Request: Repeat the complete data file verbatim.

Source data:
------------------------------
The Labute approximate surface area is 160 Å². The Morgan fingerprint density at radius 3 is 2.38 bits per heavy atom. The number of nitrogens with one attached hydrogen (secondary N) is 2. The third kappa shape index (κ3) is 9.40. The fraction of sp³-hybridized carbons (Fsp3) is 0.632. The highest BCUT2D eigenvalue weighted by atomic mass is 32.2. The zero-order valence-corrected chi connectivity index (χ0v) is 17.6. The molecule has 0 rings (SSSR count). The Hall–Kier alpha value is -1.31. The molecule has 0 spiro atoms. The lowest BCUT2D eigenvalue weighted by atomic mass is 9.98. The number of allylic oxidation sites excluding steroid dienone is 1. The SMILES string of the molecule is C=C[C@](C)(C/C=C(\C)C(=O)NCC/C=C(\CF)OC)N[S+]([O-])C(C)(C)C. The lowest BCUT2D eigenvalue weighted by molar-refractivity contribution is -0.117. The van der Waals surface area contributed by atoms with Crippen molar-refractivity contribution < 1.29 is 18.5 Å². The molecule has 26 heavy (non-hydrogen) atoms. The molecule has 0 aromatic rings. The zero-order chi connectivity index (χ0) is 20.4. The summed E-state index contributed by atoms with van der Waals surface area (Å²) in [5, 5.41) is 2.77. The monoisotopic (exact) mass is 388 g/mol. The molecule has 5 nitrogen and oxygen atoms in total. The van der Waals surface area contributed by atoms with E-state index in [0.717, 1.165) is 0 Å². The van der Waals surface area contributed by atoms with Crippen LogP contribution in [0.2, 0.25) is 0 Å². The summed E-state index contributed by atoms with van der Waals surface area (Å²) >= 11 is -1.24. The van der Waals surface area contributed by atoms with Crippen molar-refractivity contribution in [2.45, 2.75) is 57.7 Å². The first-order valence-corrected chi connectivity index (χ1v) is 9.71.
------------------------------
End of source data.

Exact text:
The Labute approximate surface area is 160 Å². The Morgan fingerprint density at radius 3 is 2.38 bits per heavy atom. The number of nitrogens with one attached hydrogen (secondary N) is 2. The third kappa shape index (κ3) is 9.40. The fraction of sp³-hybridized carbons (Fsp3) is 0.632. The highest BCUT2D eigenvalue weighted by atomic mass is 32.2. The zero-order valence-corrected chi connectivity index (χ0v) is 17.6. The molecule has 0 rings (SSSR count). The Hall–Kier alpha value is -1.31. The molecule has 0 spiro atoms. The lowest BCUT2D eigenvalue weighted by atomic mass is 9.98. The number of allylic oxidation sites excluding steroid dienone is 1. The SMILES string of the molecule is C=C[C@](C)(C/C=C(\C)C(=O)NCC/C=C(\CF)OC)N[S+]([O-])C(C)(C)C. The lowest BCUT2D eigenvalue weighted by molar-refractivity contribution is -0.117. The van der Waals surface area contributed by atoms with Crippen molar-refractivity contribution < 1.29 is 18.5 Å². The molecule has 26 heavy (non-hydrogen) atoms. The molecule has 0 aromatic rings. The zero-order chi connectivity index (χ0) is 20.4. The summed E-state index contributed by atoms with van der Waals surface area (Å²) in [5, 5.41) is 2.77. The monoisotopic (exact) mass is 388 g/mol. The molecule has 5 nitrogen and oxygen atoms in total. The van der Waals surface area contributed by atoms with E-state index in [0.717, 1.165) is 0 Å². The van der Waals surface area contributed by atoms with Crippen LogP contribution in [0.2, 0.25) is 0 Å². The summed E-state index contributed by atoms with van der Waals surface area (Å²) >= 11 is -1.24. The van der Waals surface area contributed by atoms with Crippen molar-refractivity contribution in [2.45, 2.75) is 57.7 Å². The first-order valence-corrected chi connectivity index (χ1v) is 9.71.